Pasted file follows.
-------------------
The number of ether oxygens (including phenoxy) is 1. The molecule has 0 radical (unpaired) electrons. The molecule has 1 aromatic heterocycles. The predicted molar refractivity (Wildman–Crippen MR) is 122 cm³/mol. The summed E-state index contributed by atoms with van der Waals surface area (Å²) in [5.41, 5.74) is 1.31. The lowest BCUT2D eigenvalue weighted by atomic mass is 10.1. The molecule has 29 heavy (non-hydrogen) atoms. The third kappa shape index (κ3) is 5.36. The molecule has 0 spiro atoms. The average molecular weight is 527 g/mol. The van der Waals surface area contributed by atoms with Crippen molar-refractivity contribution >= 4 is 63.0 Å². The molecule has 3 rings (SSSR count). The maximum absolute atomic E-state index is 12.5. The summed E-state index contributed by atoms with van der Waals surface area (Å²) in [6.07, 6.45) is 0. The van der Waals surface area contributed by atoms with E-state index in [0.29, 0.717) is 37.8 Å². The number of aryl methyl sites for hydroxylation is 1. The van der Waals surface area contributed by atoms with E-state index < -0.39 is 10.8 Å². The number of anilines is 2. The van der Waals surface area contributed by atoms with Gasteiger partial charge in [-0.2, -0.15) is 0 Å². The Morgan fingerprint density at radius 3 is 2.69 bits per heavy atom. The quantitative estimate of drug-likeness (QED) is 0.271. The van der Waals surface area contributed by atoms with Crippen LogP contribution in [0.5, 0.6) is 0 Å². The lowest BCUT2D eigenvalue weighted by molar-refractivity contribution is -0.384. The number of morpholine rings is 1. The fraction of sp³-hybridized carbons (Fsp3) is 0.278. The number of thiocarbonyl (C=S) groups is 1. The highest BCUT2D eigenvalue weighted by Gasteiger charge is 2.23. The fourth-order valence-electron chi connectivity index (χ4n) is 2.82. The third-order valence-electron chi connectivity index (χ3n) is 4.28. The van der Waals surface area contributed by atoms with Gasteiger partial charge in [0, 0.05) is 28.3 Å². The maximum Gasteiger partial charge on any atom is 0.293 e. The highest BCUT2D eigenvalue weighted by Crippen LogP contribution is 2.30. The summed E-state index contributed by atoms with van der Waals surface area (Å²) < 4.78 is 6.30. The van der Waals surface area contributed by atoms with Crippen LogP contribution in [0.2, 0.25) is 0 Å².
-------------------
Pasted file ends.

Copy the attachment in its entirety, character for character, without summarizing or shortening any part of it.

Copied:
The number of ether oxygens (including phenoxy) is 1. The molecule has 0 radical (unpaired) electrons. The molecule has 1 aromatic heterocycles. The predicted molar refractivity (Wildman–Crippen MR) is 122 cm³/mol. The summed E-state index contributed by atoms with van der Waals surface area (Å²) in [5.41, 5.74) is 1.31. The lowest BCUT2D eigenvalue weighted by atomic mass is 10.1. The molecule has 29 heavy (non-hydrogen) atoms. The third kappa shape index (κ3) is 5.36. The molecule has 0 spiro atoms. The average molecular weight is 527 g/mol. The van der Waals surface area contributed by atoms with Crippen molar-refractivity contribution >= 4 is 63.0 Å². The molecule has 3 rings (SSSR count). The maximum absolute atomic E-state index is 12.5. The summed E-state index contributed by atoms with van der Waals surface area (Å²) in [6.07, 6.45) is 0. The van der Waals surface area contributed by atoms with E-state index in [0.29, 0.717) is 37.8 Å². The number of aryl methyl sites for hydroxylation is 1. The van der Waals surface area contributed by atoms with E-state index < -0.39 is 10.8 Å². The number of anilines is 2. The van der Waals surface area contributed by atoms with Gasteiger partial charge in [-0.2, -0.15) is 0 Å². The Morgan fingerprint density at radius 3 is 2.69 bits per heavy atom. The quantitative estimate of drug-likeness (QED) is 0.271. The van der Waals surface area contributed by atoms with Crippen LogP contribution in [0.5, 0.6) is 0 Å². The lowest BCUT2D eigenvalue weighted by molar-refractivity contribution is -0.384. The number of morpholine rings is 1. The fraction of sp³-hybridized carbons (Fsp3) is 0.278. The number of thiocarbonyl (C=S) groups is 1. The highest BCUT2D eigenvalue weighted by Gasteiger charge is 2.23. The fourth-order valence-electron chi connectivity index (χ4n) is 2.82. The third-order valence-electron chi connectivity index (χ3n) is 4.28. The van der Waals surface area contributed by atoms with Gasteiger partial charge in [0, 0.05) is 28.3 Å². The maximum Gasteiger partial charge on any atom is 0.293 e. The highest BCUT2D eigenvalue weighted by Crippen LogP contribution is 2.30. The summed E-state index contributed by atoms with van der Waals surface area (Å²) < 4.78 is 6.30. The van der Waals surface area contributed by atoms with Crippen LogP contribution in [0.2, 0.25) is 0 Å².